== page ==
Bathroom and Kitchen Floor Types

3 Replies

I have a my first 2 properties that I have purchased, both with ARV's in the $100k range. I will be putting new kitchens in both and will be redoing floors and tub surrounds on both as well. Each house has hardwood floors throughout except in the kitchen and bathroom. What type of flooring do you install in new kitchens? and new baths? Tile looks great, but is really time consuming to install and can be costly. Also, if the walls of the bathroom have tile on them in colors that haven't been popular since the 60's and 70's, do you remove and put new tile back up or do you drywall? And last, do you do the pre-made big box store tub surrounds or do you install tile there as well.

Would love to hear what everyone thinks.

Thanks in advance.

@Timothy Militzer

For kitchens and bathrooms I am a big fan of vinyl. It's highly durable, can be easy to repair and it's cheap. Bathrooms I may spruce it up a bit more and use Allure or a similar flooring product. Once again very easy to install, good for high traffic, easy to repair and very economical.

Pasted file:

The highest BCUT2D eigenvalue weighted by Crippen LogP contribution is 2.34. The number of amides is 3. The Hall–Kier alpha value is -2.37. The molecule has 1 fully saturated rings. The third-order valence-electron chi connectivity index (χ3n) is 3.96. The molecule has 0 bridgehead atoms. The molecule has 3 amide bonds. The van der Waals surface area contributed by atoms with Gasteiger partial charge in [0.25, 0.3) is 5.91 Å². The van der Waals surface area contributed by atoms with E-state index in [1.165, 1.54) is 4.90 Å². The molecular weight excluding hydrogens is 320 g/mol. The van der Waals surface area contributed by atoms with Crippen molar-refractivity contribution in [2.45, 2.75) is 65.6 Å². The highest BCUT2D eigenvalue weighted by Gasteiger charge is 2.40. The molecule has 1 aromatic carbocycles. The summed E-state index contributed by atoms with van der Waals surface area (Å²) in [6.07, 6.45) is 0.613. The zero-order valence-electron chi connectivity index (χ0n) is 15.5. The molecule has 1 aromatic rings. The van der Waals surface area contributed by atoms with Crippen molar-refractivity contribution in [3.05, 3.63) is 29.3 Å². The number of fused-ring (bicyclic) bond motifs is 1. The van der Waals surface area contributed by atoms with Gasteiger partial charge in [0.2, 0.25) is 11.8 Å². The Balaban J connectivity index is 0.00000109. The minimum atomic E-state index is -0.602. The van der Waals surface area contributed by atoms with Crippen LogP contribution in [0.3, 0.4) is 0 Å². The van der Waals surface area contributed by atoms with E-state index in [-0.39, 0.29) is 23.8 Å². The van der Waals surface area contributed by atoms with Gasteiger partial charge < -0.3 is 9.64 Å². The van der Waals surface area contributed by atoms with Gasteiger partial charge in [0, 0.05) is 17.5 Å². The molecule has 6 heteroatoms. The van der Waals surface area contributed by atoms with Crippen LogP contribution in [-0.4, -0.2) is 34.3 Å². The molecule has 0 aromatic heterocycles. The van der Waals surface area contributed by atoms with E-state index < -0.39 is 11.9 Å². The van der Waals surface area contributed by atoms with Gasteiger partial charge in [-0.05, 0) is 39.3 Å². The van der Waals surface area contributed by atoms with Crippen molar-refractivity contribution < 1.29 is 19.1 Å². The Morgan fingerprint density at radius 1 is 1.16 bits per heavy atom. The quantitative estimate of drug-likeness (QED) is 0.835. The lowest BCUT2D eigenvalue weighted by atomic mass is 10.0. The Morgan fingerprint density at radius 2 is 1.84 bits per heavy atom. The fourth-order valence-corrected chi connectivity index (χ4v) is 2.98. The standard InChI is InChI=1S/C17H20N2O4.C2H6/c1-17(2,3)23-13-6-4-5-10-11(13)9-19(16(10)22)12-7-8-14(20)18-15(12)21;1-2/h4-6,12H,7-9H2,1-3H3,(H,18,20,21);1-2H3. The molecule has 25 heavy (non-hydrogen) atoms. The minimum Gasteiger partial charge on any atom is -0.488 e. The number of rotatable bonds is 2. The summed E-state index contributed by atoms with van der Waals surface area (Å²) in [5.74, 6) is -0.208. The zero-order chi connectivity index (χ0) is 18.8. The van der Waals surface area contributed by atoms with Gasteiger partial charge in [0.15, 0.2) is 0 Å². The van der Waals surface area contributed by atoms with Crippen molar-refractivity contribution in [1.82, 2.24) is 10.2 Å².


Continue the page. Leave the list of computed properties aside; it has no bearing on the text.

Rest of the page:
The tile is a whole different ball park. If your only problem is that the tile isn't that appealing in colour... I would just pass, it's aesthetic and not worth the work or the cost just to change. If you are going to change your tile do NOT go with a really dark colour nor should you pick white or anything off white. I will also never use a white grout again. I like grey, taupe or something neutral with a grey or light brown grout. (make sure that you reseal your grout each year and it will last a long LONG time)

Those cheap tub surrounds.... I would pass on. They can break and crack and when you try to repair them it just looks like crap. You're far better off putting the money in up front and getting something of high quality and durability.

With respect to drywall, if you're getting stuff for the bathroom or even the kitchen I would also pay a little more in this area and get the "blue or green" product that is mold and mildew resistant. Both of those areas are known for having high humidity and it's always better to put a couple dollars up front that will last you 20 years over something you will have to change in 5 b/c a tenant never puts on the the bathroom fan.

Thanks for the thoughts.  The team in the bathroom is different shades of pink and this is going to be a flip.  It is a small bathroom, so I would put in the better materials as it won't cost much of a premium. I like the vinyl product for the floor as well due to ease of install.

I’ve been doing tile showers and tile floors.
If I don’t do a tile shower I do a direct to stud
System those are better quality imo.

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